Spotlight on the food and beverage industry in Myanmar
Myanmar it the largest country on the South East Asian mainland and covers an areas of over 670,000 square kilometres. 53 million people live in Myanmar and although the country has a lower-middle income economy, it has enjoyed strong economic growth over the last ten years. As a result, poverty in Myanmar has significantly reduced from 48% to 25% of the population.
So, what’s the picture for Myanmar’s food and beverages sector? Thanks to the emergence of a number of new companies established by both locals and foreign investors, new sections of the country’s food processing and manufacturing industries are thriving. Over 60% of all registered companies in Myanmar are active within the food and beverages sector, with a further 25,000 SMEs adding to the picture.
Myanmar’s food and beverage industry sector by sector
In line with many other South East Asian Countries, Myanmar’s population enjoys consuming a wide variety of bakery goods and snack products. Both international and local brands are popular, with the fastest growing being Keenji Land, Wasuka, Nabati Myanmar and Gery Myanmar amongst others.
Myanmar’s Central Dry Zone is the centre of the country’s edible oil production industry; most of the mills operate in this area with some in urban locations and others in more remote, rural areas. Groundnut is the most important crop to be processed, whilst sesame is mostly milled in rural production facilities. The majority of Myanmar’s edible oil output is exported, and because the domestic mill sector accounts for just a small share of production, the volume of sesame and groundnut processed by these mills is decreasing. This has resulted in a concentrated market among Myanmar’s domestic millers. In addition, another difference between rural and urban mills is that the bigger facilities are able to earn additional income by increasing the value of purchased oilseeds, whilst the smaller mills provide their custom milling services free of charge to farmers.
Lack of export opportunities is currently the main obstacle preventing further development in Myanmar’s edible oil production sector. The majority of edible oil produced in the country is sold locally and production facilities are using outdated equipment. As such, these two issues are preventing the sector from increasing their productivity and competitiveness in foreign markets. It is clear that this sector is ripe for improvement, dependent on a recruitment drive in the food and beverage industry in Myanmar.
At present, the average consumption of processed meat per capita is just 1.1kg. However, this sector is expected to grow markedly over the next five years, with estimates of 5.8% annual growth up to 2025. However, Myanmar’s fresh meat sector is much larger at 3.9kg per capita per annum.
Myanmar’s soft drinks sector is thriving, the main categories being carbonated drinks and juices. As you might expect, multinationals such as Coca-Cola and Pepsi dominate the sector, but despite this the number of smaller local producers in the country is growing steadily. It’s worth noting that the greatest potential for growth is linked to the energy drinks sector; growth which is likely to continue to increase as younger people move away from traditional consumer preferences.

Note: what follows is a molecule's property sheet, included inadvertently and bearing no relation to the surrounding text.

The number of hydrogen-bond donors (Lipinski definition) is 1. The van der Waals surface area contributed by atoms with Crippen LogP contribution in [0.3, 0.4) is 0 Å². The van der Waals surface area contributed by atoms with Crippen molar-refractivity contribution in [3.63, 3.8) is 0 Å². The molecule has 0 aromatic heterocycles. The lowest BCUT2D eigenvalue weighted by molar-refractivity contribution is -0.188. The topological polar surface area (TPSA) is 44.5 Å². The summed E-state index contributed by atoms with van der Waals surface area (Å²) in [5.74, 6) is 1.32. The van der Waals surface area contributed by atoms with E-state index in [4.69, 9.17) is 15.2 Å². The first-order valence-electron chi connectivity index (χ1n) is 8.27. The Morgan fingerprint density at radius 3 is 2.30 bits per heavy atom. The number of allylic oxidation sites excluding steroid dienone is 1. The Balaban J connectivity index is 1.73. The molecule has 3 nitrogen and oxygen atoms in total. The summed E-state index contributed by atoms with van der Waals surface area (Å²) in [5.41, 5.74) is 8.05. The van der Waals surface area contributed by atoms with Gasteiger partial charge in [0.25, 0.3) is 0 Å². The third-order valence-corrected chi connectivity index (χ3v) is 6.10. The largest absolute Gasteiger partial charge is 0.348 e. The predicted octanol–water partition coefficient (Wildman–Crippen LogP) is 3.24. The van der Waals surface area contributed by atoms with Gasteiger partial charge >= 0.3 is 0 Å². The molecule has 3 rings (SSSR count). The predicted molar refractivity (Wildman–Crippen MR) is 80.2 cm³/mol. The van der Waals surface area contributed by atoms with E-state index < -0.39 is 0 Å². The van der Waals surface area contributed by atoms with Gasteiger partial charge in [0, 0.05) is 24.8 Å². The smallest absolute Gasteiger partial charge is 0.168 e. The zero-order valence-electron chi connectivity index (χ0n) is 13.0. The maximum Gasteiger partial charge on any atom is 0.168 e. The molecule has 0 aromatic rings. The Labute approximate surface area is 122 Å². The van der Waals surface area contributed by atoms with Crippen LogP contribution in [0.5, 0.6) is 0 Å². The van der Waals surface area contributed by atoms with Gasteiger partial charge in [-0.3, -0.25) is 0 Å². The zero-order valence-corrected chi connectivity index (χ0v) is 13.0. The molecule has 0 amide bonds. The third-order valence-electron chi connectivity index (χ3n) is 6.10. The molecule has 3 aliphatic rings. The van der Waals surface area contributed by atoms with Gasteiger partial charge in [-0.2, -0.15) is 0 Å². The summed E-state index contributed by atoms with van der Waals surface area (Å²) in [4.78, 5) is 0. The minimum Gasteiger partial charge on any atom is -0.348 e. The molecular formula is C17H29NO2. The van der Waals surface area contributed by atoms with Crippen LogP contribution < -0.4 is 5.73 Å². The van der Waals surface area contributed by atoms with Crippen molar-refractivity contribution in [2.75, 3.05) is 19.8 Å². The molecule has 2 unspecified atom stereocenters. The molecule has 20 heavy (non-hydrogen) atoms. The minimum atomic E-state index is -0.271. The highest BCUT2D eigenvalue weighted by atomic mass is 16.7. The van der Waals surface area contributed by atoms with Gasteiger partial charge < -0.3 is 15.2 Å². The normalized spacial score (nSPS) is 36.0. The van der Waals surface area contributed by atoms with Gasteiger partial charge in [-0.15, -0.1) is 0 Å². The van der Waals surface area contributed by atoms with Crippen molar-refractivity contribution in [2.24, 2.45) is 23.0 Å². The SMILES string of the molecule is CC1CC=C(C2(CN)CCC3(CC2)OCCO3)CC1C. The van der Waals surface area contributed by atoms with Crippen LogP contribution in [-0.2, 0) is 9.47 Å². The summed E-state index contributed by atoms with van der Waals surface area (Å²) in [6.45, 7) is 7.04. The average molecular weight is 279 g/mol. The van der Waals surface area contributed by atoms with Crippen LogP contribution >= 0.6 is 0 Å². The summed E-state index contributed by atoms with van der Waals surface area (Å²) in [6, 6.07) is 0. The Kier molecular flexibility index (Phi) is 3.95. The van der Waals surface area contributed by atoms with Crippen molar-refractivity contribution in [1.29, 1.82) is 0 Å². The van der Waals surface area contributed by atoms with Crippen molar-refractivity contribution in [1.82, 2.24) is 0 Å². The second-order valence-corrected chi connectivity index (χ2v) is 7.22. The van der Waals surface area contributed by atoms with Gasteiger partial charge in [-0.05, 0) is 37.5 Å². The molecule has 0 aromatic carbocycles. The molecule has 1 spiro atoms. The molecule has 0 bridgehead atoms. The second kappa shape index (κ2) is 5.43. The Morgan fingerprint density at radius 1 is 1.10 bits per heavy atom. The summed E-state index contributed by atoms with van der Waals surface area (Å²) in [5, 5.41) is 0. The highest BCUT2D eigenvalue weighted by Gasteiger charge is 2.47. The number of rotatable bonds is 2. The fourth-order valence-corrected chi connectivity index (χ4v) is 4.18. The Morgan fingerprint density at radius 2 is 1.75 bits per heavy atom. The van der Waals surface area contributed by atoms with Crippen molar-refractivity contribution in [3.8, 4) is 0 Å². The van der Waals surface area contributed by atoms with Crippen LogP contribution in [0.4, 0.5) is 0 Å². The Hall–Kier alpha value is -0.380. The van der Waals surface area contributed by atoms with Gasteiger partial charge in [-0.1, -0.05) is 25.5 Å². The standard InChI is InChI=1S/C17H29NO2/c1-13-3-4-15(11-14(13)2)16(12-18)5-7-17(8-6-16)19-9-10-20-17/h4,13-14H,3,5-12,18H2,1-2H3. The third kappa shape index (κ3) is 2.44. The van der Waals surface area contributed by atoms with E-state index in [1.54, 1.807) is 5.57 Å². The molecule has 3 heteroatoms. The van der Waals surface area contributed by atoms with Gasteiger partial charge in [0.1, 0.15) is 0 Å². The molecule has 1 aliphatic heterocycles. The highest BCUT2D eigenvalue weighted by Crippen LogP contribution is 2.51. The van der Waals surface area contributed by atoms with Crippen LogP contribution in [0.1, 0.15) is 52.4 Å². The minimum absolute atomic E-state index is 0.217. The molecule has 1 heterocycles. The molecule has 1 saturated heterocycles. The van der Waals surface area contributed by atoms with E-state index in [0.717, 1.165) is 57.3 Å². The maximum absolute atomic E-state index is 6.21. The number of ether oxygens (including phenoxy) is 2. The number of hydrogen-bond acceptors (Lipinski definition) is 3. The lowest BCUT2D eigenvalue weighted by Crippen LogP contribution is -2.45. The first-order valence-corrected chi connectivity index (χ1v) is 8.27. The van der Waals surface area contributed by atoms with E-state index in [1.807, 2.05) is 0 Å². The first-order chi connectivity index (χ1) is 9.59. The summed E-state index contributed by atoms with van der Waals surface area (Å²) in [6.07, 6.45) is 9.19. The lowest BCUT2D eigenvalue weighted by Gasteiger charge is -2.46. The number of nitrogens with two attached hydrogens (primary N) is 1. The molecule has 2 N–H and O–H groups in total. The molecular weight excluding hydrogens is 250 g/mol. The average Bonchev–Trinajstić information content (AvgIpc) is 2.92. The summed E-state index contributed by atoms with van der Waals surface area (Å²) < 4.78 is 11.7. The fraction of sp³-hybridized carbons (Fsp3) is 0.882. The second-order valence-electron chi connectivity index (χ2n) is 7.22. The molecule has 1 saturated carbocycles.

Although milk and dairy products haven’t always been part of most of the population of Myanmar’s diet, as consumer purchasing power develops, the consumption of milk products and milk has increased. A wide range of dairy products are now available to buy in supermarkets including cheese, yoghurt, butter and condensed milk. Local production is only just getting off the ground but small-scale manufacturers are already seeing the potential this market has to offer. Again, this is likely to another area looking to increase food and beverage recruitment in Myanmar.
Recruiting for the transformation of Myanmar’s food and beverage industry
Despite the fact that the food and beverage industry is the largest in Myanmar, accounting for around 60% of business, there is a definite need for cleaner production and increased sustainability. A number of projects are underway to address these problems, including initiatives to improve energy efficiency and the management of wastewater discharge, for example.
A further problem which could, potentially, jeopardise growth in e-commerce sales of food and beverages is the facilitation of the fast delivery of perishable goods and a reduction in the cost of flexible, fast delivery services. Issues such as these continue to keep entry barriers to the market high, meaning that only the very largest players such as Amazon, for example, have the revenues to lead Myanmar’s e-commerce food and beverages market.Therefore it is clear that this sector is yet another which calls out for the recruitment of talented individuals with expertise in areas such as supply chain management.
At Peak Recruit we offer a range of opportunities amongst many of Myanmar’s growing food and beverages companies. Our recruitment expertise covers everything from supply chain management and animal agribusiness, through to plant nutrition and agri-commodities trading.